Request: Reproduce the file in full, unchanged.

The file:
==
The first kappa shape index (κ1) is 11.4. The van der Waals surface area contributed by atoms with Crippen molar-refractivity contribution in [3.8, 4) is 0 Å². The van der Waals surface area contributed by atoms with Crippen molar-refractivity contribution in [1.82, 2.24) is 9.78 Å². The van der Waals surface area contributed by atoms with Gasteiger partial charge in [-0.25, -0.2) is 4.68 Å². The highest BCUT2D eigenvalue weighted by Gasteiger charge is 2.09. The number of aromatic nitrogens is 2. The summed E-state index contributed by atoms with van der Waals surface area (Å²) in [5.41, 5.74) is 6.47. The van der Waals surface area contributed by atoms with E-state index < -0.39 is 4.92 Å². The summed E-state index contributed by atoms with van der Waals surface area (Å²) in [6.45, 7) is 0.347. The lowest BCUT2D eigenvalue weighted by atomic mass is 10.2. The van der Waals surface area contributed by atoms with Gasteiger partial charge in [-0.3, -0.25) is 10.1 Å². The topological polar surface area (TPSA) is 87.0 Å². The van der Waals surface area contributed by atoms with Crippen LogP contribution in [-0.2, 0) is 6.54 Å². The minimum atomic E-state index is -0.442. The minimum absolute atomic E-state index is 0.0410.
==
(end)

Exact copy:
The first kappa shape index (κ1) is 11.4. The van der Waals surface area contributed by atoms with Crippen molar-refractivity contribution in [3.8, 4) is 0 Å². The van der Waals surface area contributed by atoms with Crippen molar-refractivity contribution in [1.82, 2.24) is 9.78 Å². The van der Waals surface area contributed by atoms with Gasteiger partial charge in [-0.25, -0.2) is 4.68 Å². The highest BCUT2D eigenvalue weighted by Gasteiger charge is 2.09. The number of aromatic nitrogens is 2. The summed E-state index contributed by atoms with van der Waals surface area (Å²) in [5.41, 5.74) is 6.47. The van der Waals surface area contributed by atoms with E-state index < -0.39 is 4.92 Å². The summed E-state index contributed by atoms with van der Waals surface area (Å²) in [6.45, 7) is 0.347. The lowest BCUT2D eigenvalue weighted by atomic mass is 10.2. The van der Waals surface area contributed by atoms with Gasteiger partial charge in [-0.3, -0.25) is 10.1 Å². The topological polar surface area (TPSA) is 87.0 Å². The van der Waals surface area contributed by atoms with Crippen LogP contribution in [-0.2, 0) is 6.54 Å². The minimum atomic E-state index is -0.442. The minimum absolute atomic E-state index is 0.0410.